4. The clients connect to one public IP vpn.company.com via 51820 UDP, this connection will be forwarded to ZEVENET (192.168.100.10).
5. ZEVENET will load balance the client connections to the available VPN servers and finally, the tunnel will be created against one of the servers.
In this article, we’re going to detail 2 different ways to configure this VPN scalable service with ZEVENET: one via Web GUI and another via Command Line Interface.
VPN virtual service configuration with ZEVENET
This section explains how to reach the proper configuration with the command-line interface.
Take into consideration that VPN protocols require Persistence Session abilities in order to ensure that the same client is connected to the same Backend during a period of time even if this client doesn’t generate any traffic.
In order to create the VPN virtual service, a new farm called VPNLB with l4xnat profile listening on 51820 UDP bound to the VPN Virtual IP 192.168.100.10 and sNAT mode, where the firewall will NAT connections from clients with the following command:
zcli farm create -farmname VPNLB -vip 192.168.100.10 -vport 51820 -profile l4xnat
or via web GUI:
Modify the Global Parameters of the farm in order to use UDP protocol, then configure Persistence Session by Source IP and a simple Load Balancing Algorithm by Weight.
zcli farm set VPNLB -protocol udp -nattype nat -persistence srcip -ttl 1800 -algorithm weight
or via web GUI:
Add two Backend Servers 192.168.100.11 and 192.168.100.12 to the already created farm for the VPN load balance service. Port is not needed to be configured as the l4xnat is going to use the same as in the Virtual Port configured.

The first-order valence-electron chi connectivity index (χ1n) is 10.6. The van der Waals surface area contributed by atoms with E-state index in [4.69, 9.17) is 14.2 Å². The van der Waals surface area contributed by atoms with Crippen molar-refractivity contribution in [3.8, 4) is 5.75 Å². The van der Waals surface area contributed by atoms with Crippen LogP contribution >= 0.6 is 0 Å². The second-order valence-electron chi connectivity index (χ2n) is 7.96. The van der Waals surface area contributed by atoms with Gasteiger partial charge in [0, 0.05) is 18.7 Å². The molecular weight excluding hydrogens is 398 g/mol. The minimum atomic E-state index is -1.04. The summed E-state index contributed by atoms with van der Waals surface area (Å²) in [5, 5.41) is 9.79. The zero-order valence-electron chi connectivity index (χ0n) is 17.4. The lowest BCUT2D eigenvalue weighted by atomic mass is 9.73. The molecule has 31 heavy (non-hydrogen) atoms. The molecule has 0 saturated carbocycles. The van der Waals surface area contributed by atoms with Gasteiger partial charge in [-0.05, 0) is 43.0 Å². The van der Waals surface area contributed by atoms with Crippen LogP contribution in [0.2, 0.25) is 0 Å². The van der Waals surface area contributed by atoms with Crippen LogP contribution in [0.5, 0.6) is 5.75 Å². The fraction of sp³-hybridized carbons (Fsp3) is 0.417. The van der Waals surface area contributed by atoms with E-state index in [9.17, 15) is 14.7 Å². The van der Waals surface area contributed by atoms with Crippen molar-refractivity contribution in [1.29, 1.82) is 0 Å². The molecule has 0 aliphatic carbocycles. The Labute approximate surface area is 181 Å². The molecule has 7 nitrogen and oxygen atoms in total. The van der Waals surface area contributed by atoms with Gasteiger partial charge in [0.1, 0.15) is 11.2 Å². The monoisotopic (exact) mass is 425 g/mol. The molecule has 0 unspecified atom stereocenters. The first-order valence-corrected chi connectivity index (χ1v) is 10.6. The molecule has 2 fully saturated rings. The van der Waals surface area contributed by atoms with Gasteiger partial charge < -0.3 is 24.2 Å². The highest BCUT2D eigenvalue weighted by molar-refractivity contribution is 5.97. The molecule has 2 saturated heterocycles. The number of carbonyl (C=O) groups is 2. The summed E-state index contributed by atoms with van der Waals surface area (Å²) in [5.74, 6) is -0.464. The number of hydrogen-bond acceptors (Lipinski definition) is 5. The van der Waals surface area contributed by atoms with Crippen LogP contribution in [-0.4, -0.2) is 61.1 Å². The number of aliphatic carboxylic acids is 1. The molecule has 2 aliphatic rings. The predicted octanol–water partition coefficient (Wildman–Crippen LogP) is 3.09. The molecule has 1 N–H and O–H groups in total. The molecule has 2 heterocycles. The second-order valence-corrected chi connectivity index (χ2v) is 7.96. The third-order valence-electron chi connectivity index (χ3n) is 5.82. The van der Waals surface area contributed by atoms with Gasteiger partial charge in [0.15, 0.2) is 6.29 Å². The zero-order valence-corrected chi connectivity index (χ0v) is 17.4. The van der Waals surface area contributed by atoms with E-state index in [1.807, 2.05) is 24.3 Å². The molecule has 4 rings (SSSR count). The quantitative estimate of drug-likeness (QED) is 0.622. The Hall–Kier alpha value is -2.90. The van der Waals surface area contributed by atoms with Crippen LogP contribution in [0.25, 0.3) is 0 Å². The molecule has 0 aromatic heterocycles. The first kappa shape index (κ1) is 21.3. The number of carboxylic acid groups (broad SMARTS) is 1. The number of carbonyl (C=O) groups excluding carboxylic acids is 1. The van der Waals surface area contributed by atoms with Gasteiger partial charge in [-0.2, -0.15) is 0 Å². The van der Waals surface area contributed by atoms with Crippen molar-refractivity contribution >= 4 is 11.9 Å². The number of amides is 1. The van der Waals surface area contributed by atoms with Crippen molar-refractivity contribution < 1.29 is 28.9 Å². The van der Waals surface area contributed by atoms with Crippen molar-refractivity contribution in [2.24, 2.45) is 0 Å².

zcli farm-service-backend add VPNLB default_service -ip 192.168.100.11 zcli farm-service-backend add VPNLB default_service -ip 192.168.100.12
or via web GUI:
In order to select only healthy backends, let’s configure a simple health check for the backends that ensures the port 51820 UDP is available in the backend side. Make a copy of a current generic and pre-loaded health check called check_udp and edit it. We recommend to change the interval field to 21 because each health check uses a timeout of 10 seconds, so 10 seconds * 2 backends + 1 second = 21 seconds.
zcli farmguardian create -copy_from check_udp -name check_udp_vpn zcli farmguardian set check_udp_vpn -description "VPN check for UDP 51820" -interval 21
or via web GUI:
Finally, add the already created health check called check_udp_vpn to the current farm VPNLB.
zcli farm-service-farmguardian add VPNLB default_service -name check_udp_vpn
DDoS attack mitigation with IPDS module
VPN services are usually targets of attacks and cybersecurity threats in order to take advantage of the remote connectivity to enter the organization networks.
For that reason, it’s recommendable to complete our scalable VPN service with a security system to protect our organization from external attacks. The current section explains how to use the ZEVENET IPDS module and mitigate DDoS attacks for public VPN Services very easily.